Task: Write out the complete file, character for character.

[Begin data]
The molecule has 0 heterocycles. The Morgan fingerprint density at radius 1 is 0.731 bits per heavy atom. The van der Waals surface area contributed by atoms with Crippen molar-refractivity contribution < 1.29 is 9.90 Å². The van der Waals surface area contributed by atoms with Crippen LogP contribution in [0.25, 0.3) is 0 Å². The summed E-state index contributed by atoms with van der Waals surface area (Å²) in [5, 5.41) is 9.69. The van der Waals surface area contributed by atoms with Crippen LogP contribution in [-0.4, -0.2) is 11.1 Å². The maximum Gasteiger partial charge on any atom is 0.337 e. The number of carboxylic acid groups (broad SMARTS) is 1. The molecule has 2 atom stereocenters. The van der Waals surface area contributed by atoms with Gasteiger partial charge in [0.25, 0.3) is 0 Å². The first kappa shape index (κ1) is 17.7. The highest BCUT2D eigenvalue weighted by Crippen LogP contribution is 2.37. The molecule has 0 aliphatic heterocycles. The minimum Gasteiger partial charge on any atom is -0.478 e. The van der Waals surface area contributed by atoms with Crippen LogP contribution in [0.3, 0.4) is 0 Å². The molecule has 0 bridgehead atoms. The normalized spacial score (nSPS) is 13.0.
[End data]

The molecule has 0 heterocycles. The Morgan fingerprint density at radius 1 is 0.731 bits per heavy atom. The van der Waals surface area contributed by atoms with Crippen molar-refractivity contribution < 1.29 is 9.90 Å². The van der Waals surface area contributed by atoms with Crippen LogP contribution in [0.25, 0.3) is 0 Å². The summed E-state index contributed by atoms with van der Waals surface area (Å²) in [5, 5.41) is 9.69. The van der Waals surface area contributed by atoms with Crippen LogP contribution in [-0.4, -0.2) is 11.1 Å². The maximum Gasteiger partial charge on any atom is 0.337 e. The number of carboxylic acid groups (broad SMARTS) is 1. The molecule has 2 atom stereocenters. The van der Waals surface area contributed by atoms with Gasteiger partial charge in [0.25, 0.3) is 0 Å². The first kappa shape index (κ1) is 17.7. The highest BCUT2D eigenvalue weighted by Crippen LogP contribution is 2.37. The molecule has 0 aliphatic heterocycles. The minimum Gasteiger partial charge on any atom is -0.478 e. The van der Waals surface area contributed by atoms with Crippen LogP contribution in [0.3, 0.4) is 0 Å². The molecule has 0 bridgehead atoms. The normalized spacial score (nSPS) is 13.0.